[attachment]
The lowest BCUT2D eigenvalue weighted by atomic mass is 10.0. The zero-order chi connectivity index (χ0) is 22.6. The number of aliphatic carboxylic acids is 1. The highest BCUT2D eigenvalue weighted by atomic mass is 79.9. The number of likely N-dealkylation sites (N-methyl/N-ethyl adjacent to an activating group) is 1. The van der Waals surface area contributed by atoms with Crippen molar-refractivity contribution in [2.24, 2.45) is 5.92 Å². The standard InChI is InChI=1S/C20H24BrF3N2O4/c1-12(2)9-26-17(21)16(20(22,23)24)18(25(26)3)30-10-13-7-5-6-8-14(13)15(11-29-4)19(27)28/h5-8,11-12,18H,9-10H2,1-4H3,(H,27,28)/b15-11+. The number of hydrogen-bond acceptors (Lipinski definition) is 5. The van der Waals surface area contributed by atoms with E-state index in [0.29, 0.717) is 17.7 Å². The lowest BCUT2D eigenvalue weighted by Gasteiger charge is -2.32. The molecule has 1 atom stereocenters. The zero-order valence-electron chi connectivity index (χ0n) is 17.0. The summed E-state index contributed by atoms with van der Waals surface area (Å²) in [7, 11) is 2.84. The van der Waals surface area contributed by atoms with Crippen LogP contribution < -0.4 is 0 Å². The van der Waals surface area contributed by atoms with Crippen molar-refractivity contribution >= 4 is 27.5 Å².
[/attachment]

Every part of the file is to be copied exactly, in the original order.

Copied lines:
The lowest BCUT2D eigenvalue weighted by atomic mass is 10.0. The zero-order chi connectivity index (χ0) is 22.6. The number of aliphatic carboxylic acids is 1. The highest BCUT2D eigenvalue weighted by atomic mass is 79.9. The number of likely N-dealkylation sites (N-methyl/N-ethyl adjacent to an activating group) is 1. The van der Waals surface area contributed by atoms with Crippen molar-refractivity contribution in [2.24, 2.45) is 5.92 Å². The standard InChI is InChI=1S/C20H24BrF3N2O4/c1-12(2)9-26-17(21)16(20(22,23)24)18(25(26)3)30-10-13-7-5-6-8-14(13)15(11-29-4)19(27)28/h5-8,11-12,18H,9-10H2,1-4H3,(H,27,28)/b15-11+. The number of hydrogen-bond acceptors (Lipinski definition) is 5. The van der Waals surface area contributed by atoms with E-state index in [0.29, 0.717) is 17.7 Å². The lowest BCUT2D eigenvalue weighted by Gasteiger charge is -2.32. The molecule has 1 atom stereocenters. The zero-order valence-electron chi connectivity index (χ0n) is 17.0. The summed E-state index contributed by atoms with van der Waals surface area (Å²) in [7, 11) is 2.84. The van der Waals surface area contributed by atoms with Crippen LogP contribution < -0.4 is 0 Å². The van der Waals surface area contributed by atoms with Crippen molar-refractivity contribution >= 4 is 27.5 Å².